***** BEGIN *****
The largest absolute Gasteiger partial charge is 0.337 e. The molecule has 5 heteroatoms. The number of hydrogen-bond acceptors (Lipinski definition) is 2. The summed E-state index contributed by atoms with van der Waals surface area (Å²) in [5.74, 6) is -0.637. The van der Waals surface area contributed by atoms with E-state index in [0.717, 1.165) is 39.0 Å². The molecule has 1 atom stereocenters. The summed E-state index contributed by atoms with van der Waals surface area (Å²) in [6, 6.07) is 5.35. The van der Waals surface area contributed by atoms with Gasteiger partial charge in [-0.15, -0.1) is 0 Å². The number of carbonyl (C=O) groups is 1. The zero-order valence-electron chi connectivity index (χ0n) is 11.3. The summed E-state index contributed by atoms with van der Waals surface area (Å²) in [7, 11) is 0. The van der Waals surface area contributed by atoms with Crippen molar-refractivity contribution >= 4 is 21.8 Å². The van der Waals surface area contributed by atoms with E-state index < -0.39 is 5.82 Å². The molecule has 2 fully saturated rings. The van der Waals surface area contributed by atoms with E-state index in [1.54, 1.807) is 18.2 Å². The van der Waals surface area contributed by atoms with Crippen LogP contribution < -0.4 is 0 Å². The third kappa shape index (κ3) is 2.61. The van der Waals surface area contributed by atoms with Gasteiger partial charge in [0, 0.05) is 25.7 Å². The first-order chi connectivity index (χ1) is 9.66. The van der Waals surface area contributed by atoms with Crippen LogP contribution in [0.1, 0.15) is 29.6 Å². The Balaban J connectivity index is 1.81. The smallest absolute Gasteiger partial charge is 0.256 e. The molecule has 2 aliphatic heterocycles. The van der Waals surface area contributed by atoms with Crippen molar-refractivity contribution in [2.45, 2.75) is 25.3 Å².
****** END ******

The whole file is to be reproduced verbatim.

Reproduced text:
The largest absolute Gasteiger partial charge is 0.337 e. The molecule has 5 heteroatoms. The number of hydrogen-bond acceptors (Lipinski definition) is 2. The summed E-state index contributed by atoms with van der Waals surface area (Å²) in [5.74, 6) is -0.637. The van der Waals surface area contributed by atoms with E-state index in [0.717, 1.165) is 39.0 Å². The molecule has 1 atom stereocenters. The summed E-state index contributed by atoms with van der Waals surface area (Å²) in [6, 6.07) is 5.35. The van der Waals surface area contributed by atoms with Gasteiger partial charge in [-0.15, -0.1) is 0 Å². The number of carbonyl (C=O) groups is 1. The zero-order valence-electron chi connectivity index (χ0n) is 11.3. The summed E-state index contributed by atoms with van der Waals surface area (Å²) in [7, 11) is 0. The van der Waals surface area contributed by atoms with Crippen molar-refractivity contribution >= 4 is 21.8 Å². The van der Waals surface area contributed by atoms with E-state index < -0.39 is 5.82 Å². The molecule has 2 fully saturated rings. The van der Waals surface area contributed by atoms with E-state index in [1.54, 1.807) is 18.2 Å². The van der Waals surface area contributed by atoms with Crippen LogP contribution < -0.4 is 0 Å². The third kappa shape index (κ3) is 2.61. The van der Waals surface area contributed by atoms with Gasteiger partial charge in [0, 0.05) is 25.7 Å². The first-order chi connectivity index (χ1) is 9.66. The van der Waals surface area contributed by atoms with Crippen LogP contribution in [0.1, 0.15) is 29.6 Å². The Balaban J connectivity index is 1.81. The smallest absolute Gasteiger partial charge is 0.256 e. The molecule has 2 aliphatic heterocycles. The van der Waals surface area contributed by atoms with Crippen molar-refractivity contribution in [2.45, 2.75) is 25.3 Å².